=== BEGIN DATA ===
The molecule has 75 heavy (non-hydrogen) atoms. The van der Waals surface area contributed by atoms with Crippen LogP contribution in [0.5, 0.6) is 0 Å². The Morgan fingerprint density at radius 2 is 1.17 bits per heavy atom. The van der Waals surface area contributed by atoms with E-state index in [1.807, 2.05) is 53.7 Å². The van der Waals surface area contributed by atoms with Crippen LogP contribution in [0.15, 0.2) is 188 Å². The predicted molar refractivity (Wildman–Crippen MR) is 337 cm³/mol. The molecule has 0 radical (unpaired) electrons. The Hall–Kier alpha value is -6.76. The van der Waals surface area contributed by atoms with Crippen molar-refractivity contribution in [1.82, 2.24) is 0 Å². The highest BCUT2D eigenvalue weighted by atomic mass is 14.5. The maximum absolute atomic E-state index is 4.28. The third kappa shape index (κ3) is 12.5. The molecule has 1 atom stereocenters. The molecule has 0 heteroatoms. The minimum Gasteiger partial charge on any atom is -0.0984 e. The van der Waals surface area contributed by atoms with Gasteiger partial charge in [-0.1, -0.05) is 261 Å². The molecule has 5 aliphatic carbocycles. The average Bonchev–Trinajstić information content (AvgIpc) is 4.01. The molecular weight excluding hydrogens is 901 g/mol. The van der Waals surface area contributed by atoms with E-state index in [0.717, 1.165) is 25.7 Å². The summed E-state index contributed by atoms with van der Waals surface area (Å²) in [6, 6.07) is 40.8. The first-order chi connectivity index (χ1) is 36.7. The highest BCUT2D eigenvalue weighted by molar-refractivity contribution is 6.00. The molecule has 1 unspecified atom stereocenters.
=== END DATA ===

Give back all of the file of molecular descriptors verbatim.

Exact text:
The molecule has 75 heavy (non-hydrogen) atoms. The van der Waals surface area contributed by atoms with Crippen LogP contribution in [0.5, 0.6) is 0 Å². The Morgan fingerprint density at radius 2 is 1.17 bits per heavy atom. The van der Waals surface area contributed by atoms with E-state index in [1.807, 2.05) is 53.7 Å². The van der Waals surface area contributed by atoms with Crippen LogP contribution in [0.15, 0.2) is 188 Å². The predicted molar refractivity (Wildman–Crippen MR) is 337 cm³/mol. The molecule has 0 radical (unpaired) electrons. The Hall–Kier alpha value is -6.76. The van der Waals surface area contributed by atoms with Crippen molar-refractivity contribution in [1.82, 2.24) is 0 Å². The highest BCUT2D eigenvalue weighted by atomic mass is 14.5. The maximum absolute atomic E-state index is 4.28. The third kappa shape index (κ3) is 12.5. The molecule has 1 atom stereocenters. The molecule has 0 heteroatoms. The minimum Gasteiger partial charge on any atom is -0.0984 e. The van der Waals surface area contributed by atoms with Gasteiger partial charge in [-0.1, -0.05) is 261 Å². The molecule has 5 aliphatic carbocycles. The average Bonchev–Trinajstić information content (AvgIpc) is 4.01. The molecular weight excluding hydrogens is 901 g/mol. The van der Waals surface area contributed by atoms with E-state index in [0.717, 1.165) is 25.7 Å². The summed E-state index contributed by atoms with van der Waals surface area (Å²) in [6, 6.07) is 40.8. The first-order chi connectivity index (χ1) is 36.7. The highest BCUT2D eigenvalue weighted by molar-refractivity contribution is 6.00. The molecule has 1 unspecified atom stereocenters.